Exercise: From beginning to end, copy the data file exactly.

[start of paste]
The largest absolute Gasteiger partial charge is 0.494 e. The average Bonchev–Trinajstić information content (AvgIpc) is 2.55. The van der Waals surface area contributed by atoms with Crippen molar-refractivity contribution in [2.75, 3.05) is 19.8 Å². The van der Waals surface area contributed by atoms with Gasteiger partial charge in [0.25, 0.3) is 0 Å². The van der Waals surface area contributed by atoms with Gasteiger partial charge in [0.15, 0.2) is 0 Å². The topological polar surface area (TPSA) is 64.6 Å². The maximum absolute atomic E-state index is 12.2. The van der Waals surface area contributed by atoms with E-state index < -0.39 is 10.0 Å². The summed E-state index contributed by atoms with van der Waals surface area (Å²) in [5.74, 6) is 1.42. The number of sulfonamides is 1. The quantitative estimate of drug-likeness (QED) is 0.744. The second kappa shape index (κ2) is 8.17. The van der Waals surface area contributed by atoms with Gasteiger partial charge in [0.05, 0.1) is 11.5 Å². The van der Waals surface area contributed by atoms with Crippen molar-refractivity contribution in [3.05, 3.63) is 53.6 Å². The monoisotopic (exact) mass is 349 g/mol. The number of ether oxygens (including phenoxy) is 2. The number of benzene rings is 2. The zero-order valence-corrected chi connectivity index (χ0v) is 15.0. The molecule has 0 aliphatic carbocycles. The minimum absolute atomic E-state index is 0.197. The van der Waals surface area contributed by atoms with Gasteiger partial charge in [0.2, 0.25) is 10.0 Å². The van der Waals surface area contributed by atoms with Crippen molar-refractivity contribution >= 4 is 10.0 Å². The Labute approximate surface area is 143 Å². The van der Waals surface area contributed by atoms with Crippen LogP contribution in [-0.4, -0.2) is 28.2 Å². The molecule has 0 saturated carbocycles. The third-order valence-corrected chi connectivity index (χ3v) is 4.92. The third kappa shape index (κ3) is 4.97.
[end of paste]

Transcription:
The largest absolute Gasteiger partial charge is 0.494 e. The average Bonchev–Trinajstić information content (AvgIpc) is 2.55. The van der Waals surface area contributed by atoms with Crippen molar-refractivity contribution in [2.75, 3.05) is 19.8 Å². The van der Waals surface area contributed by atoms with Gasteiger partial charge in [0.25, 0.3) is 0 Å². The van der Waals surface area contributed by atoms with Gasteiger partial charge in [0.15, 0.2) is 0 Å². The topological polar surface area (TPSA) is 64.6 Å². The maximum absolute atomic E-state index is 12.2. The van der Waals surface area contributed by atoms with E-state index < -0.39 is 10.0 Å². The summed E-state index contributed by atoms with van der Waals surface area (Å²) in [5.74, 6) is 1.42. The number of sulfonamides is 1. The quantitative estimate of drug-likeness (QED) is 0.744. The second kappa shape index (κ2) is 8.17. The van der Waals surface area contributed by atoms with Gasteiger partial charge in [0.05, 0.1) is 11.5 Å². The van der Waals surface area contributed by atoms with Crippen molar-refractivity contribution in [3.05, 3.63) is 53.6 Å². The monoisotopic (exact) mass is 349 g/mol. The number of ether oxygens (including phenoxy) is 2. The number of benzene rings is 2. The zero-order valence-corrected chi connectivity index (χ0v) is 15.0. The molecule has 0 aliphatic carbocycles. The minimum absolute atomic E-state index is 0.197. The van der Waals surface area contributed by atoms with Gasteiger partial charge in [0.2, 0.25) is 10.0 Å². The van der Waals surface area contributed by atoms with Crippen molar-refractivity contribution >= 4 is 10.0 Å². The Labute approximate surface area is 143 Å². The van der Waals surface area contributed by atoms with Crippen LogP contribution in [-0.4, -0.2) is 28.2 Å². The molecule has 0 saturated carbocycles. The third-order valence-corrected chi connectivity index (χ3v) is 4.92. The third kappa shape index (κ3) is 4.97.